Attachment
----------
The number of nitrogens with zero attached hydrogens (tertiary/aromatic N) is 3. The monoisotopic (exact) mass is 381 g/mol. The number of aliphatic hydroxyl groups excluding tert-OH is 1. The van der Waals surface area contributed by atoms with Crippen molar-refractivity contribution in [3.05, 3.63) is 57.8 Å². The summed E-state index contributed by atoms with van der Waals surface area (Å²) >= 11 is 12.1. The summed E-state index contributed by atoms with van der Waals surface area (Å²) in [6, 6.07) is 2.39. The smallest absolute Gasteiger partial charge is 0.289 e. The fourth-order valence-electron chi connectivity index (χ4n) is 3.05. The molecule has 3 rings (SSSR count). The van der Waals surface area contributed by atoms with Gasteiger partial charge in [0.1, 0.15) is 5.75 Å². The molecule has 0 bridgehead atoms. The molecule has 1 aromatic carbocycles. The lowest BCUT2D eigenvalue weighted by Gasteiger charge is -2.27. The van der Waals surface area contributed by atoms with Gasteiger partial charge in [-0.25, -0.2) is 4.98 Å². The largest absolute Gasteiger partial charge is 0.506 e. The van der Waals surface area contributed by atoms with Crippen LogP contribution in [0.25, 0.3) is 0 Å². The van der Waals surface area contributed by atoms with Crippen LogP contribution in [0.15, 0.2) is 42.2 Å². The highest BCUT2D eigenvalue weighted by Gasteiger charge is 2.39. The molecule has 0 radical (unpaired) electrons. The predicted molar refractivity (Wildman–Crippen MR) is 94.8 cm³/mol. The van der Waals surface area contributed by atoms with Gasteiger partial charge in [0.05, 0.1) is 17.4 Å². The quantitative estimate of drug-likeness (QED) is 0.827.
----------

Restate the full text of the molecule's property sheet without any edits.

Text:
The number of nitrogens with zero attached hydrogens (tertiary/aromatic N) is 3. The monoisotopic (exact) mass is 381 g/mol. The number of aliphatic hydroxyl groups excluding tert-OH is 1. The van der Waals surface area contributed by atoms with Crippen molar-refractivity contribution in [3.05, 3.63) is 57.8 Å². The summed E-state index contributed by atoms with van der Waals surface area (Å²) >= 11 is 12.1. The summed E-state index contributed by atoms with van der Waals surface area (Å²) in [6, 6.07) is 2.39. The smallest absolute Gasteiger partial charge is 0.289 e. The fourth-order valence-electron chi connectivity index (χ4n) is 3.05. The molecule has 3 rings (SSSR count). The van der Waals surface area contributed by atoms with Gasteiger partial charge in [0.1, 0.15) is 5.75 Å². The molecule has 0 bridgehead atoms. The molecule has 1 aromatic carbocycles. The lowest BCUT2D eigenvalue weighted by Gasteiger charge is -2.27. The van der Waals surface area contributed by atoms with Gasteiger partial charge in [-0.25, -0.2) is 4.98 Å². The largest absolute Gasteiger partial charge is 0.506 e. The van der Waals surface area contributed by atoms with Crippen LogP contribution in [0.25, 0.3) is 0 Å². The van der Waals surface area contributed by atoms with Crippen LogP contribution in [0.15, 0.2) is 42.2 Å². The highest BCUT2D eigenvalue weighted by Gasteiger charge is 2.39. The molecule has 0 radical (unpaired) electrons. The predicted molar refractivity (Wildman–Crippen MR) is 94.8 cm³/mol. The van der Waals surface area contributed by atoms with Gasteiger partial charge in [0.05, 0.1) is 17.4 Å². The quantitative estimate of drug-likeness (QED) is 0.827.